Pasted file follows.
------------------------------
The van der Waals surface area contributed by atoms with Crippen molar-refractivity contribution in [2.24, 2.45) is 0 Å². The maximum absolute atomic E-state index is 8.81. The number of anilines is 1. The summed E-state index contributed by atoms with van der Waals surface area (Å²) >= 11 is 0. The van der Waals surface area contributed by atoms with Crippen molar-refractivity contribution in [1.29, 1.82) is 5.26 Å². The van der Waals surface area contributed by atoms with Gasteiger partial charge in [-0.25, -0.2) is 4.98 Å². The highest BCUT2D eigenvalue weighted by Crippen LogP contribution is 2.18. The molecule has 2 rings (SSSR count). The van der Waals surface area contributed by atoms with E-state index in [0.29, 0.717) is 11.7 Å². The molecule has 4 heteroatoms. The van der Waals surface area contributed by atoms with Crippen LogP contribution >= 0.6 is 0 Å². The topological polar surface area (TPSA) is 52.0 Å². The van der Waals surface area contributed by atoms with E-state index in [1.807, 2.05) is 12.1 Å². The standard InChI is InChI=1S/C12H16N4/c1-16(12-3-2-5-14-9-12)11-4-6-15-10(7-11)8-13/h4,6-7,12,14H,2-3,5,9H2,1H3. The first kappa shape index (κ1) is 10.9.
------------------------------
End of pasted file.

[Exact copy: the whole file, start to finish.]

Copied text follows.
The van der Waals surface area contributed by atoms with Crippen molar-refractivity contribution in [2.24, 2.45) is 0 Å². The maximum absolute atomic E-state index is 8.81. The number of anilines is 1. The summed E-state index contributed by atoms with van der Waals surface area (Å²) >= 11 is 0. The van der Waals surface area contributed by atoms with Crippen molar-refractivity contribution in [1.29, 1.82) is 5.26 Å². The van der Waals surface area contributed by atoms with Gasteiger partial charge in [-0.25, -0.2) is 4.98 Å². The highest BCUT2D eigenvalue weighted by Crippen LogP contribution is 2.18. The molecule has 2 rings (SSSR count). The van der Waals surface area contributed by atoms with E-state index in [0.29, 0.717) is 11.7 Å². The molecule has 4 heteroatoms. The van der Waals surface area contributed by atoms with Crippen LogP contribution >= 0.6 is 0 Å². The topological polar surface area (TPSA) is 52.0 Å². The van der Waals surface area contributed by atoms with E-state index in [1.807, 2.05) is 12.1 Å². The standard InChI is InChI=1S/C12H16N4/c1-16(12-3-2-5-14-9-12)11-4-6-15-10(7-11)8-13/h4,6-7,12,14H,2-3,5,9H2,1H3. The first kappa shape index (κ1) is 10.9.